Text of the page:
On Monday, the Baltimore County Health Department issued a correction – identifying the dogs involved as American bulldogs – and, after more than a few complaints from vigilant Internet commenters, ABC2 corrected the story, pointing out that police had provided the misinformation.

In all fairness, the breed of the dogs was also misreported by other media outlets, including the Baltimore Sun.

Even though most news outlets have corrected their reports, the misinformation remains – not just in the public consciousness, but on Google, where search result summaries of news reports since corrected still describe the dogs as pit bulls.

Tragic as it is, the story goes a long way in helping to understand how pit bulls have gotten, and continue to get, a bad rap – based largely on police mistakenly identifying dogs, “experts” who may not know what they’re talking about and the news media’s dutiful reporting of such misinformation.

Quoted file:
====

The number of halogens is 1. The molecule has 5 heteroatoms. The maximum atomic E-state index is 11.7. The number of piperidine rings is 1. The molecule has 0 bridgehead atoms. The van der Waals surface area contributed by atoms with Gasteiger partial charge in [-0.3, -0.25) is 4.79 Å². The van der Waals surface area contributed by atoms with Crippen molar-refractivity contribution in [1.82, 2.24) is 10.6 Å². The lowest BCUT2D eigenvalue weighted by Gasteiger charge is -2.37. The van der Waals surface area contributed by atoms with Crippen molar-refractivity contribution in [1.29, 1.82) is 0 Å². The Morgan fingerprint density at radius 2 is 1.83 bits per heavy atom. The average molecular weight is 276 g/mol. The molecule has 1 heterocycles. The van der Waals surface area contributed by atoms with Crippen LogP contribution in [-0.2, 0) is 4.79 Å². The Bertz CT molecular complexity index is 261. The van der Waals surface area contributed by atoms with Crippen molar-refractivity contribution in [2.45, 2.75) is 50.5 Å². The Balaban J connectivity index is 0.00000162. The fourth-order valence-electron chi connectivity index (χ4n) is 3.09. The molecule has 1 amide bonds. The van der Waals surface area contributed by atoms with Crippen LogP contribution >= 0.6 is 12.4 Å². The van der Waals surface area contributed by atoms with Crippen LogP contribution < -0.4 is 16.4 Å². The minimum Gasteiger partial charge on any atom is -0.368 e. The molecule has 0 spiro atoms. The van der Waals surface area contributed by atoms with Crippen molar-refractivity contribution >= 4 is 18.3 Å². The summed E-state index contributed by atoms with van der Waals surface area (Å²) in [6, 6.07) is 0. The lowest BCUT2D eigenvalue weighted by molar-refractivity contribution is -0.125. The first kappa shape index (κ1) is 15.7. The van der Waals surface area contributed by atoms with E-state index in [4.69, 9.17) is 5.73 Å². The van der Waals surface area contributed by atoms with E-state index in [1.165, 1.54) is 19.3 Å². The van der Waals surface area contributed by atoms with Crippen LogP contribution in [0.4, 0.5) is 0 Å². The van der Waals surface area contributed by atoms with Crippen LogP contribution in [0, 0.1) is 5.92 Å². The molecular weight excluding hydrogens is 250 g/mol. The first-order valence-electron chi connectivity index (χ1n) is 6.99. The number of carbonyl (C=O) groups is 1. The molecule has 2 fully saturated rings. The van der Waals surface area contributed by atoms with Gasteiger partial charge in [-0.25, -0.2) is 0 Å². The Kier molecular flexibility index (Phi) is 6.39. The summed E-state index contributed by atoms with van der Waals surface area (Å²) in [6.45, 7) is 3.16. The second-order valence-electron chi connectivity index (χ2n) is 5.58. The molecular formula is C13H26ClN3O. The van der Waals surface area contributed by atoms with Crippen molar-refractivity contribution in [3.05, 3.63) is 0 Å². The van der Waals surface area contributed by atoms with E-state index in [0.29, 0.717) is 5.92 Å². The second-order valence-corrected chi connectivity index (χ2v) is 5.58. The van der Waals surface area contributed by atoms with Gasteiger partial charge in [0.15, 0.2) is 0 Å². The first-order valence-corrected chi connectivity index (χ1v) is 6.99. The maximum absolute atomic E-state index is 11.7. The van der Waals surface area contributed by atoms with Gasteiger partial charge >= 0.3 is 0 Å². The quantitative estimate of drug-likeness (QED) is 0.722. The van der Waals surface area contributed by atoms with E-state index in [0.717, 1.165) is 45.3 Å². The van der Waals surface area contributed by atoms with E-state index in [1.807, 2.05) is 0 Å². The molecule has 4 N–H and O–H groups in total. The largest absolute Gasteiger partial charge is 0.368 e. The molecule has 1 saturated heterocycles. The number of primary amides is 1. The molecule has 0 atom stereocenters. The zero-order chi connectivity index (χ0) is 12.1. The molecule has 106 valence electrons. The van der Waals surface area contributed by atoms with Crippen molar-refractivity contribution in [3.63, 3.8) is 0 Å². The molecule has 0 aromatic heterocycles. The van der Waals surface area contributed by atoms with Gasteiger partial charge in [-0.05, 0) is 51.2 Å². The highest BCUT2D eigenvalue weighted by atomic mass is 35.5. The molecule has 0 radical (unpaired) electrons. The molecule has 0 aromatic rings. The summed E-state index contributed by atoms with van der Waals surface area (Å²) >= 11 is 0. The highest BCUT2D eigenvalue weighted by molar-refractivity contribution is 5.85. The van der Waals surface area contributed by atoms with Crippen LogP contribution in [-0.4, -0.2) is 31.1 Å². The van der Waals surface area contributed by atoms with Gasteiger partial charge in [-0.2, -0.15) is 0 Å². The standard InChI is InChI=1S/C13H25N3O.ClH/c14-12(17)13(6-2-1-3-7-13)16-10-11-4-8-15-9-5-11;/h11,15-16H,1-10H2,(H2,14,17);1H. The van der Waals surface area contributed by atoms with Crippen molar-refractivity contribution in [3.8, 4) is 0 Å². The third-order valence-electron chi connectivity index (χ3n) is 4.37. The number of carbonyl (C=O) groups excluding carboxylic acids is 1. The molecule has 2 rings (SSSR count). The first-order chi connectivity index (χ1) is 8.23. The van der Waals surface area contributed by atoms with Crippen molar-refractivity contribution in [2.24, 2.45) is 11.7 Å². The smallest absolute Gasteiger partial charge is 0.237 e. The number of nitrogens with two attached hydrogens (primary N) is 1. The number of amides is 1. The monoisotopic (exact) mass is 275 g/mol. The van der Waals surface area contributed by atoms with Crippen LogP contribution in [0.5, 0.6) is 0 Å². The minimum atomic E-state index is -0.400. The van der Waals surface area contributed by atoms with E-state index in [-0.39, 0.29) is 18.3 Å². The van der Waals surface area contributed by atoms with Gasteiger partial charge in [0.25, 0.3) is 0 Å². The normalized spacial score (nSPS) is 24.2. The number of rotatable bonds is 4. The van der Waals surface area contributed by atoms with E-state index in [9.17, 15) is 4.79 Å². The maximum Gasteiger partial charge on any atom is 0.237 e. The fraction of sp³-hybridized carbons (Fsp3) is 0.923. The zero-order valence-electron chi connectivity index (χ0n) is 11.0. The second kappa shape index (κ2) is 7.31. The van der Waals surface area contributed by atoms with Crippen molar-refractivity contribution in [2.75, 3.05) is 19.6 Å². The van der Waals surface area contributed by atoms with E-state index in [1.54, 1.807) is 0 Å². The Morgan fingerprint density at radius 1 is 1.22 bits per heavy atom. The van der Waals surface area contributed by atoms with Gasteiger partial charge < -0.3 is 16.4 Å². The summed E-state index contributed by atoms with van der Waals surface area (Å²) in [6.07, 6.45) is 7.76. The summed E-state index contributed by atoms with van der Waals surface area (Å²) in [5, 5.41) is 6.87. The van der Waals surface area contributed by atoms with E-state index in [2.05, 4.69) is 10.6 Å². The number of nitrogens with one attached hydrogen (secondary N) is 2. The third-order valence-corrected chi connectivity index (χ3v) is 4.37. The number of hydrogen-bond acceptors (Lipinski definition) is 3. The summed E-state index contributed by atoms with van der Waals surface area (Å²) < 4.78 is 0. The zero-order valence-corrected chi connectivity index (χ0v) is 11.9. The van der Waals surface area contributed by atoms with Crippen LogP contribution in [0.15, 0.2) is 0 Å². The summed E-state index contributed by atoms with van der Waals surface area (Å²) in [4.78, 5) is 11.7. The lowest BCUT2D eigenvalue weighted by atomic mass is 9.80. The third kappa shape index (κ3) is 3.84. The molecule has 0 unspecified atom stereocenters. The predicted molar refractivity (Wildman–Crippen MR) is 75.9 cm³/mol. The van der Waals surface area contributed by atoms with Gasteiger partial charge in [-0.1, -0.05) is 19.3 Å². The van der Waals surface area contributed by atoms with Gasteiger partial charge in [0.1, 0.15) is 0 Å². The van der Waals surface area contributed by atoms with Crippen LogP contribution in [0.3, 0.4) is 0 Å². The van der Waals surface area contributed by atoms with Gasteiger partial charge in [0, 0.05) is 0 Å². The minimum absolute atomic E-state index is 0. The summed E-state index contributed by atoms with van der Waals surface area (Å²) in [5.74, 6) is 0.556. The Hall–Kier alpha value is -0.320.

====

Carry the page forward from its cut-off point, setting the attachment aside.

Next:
What gets lost amid all the assumptions and jumping to conclusions is this: Any breed or type of dog has members who can turn violent or aggressive – be it pit bull, bulldog or Chihuahua.

Done with Dundalk, the dog and I move on

Gotta love Dundalk.

It’s Baltimore at its blue collar, unpretentious best, and it’s where, as our wandering continues, we’ve hung our hat (and leash) for the past three days as we attempt to figure out what to do next.

Once again, we were in the home of an ex (no bridge-burner me) — a modest little house on a traffic circle, across the street from the Dog House, a  to-go restaurant painted highway stripe yellow that serves up hot dogs, burgers and greasy breakfast sandwiches that I eat on the front porch as Ace and his better-than-ever friend Fanny frolic in the front yard.

We sleep on the couch, wake up to the best kind of coffee (already made), take daily walks down to Bear Creek and spend most of the time on the front porch, writing.

Ace and Fanny alternately wrestle and rest in the shade, and Fanny always leaps up and runs along the fence when a motorcycle, boat on a trailer, or skateboarder passes by — those apparently being among her triggers.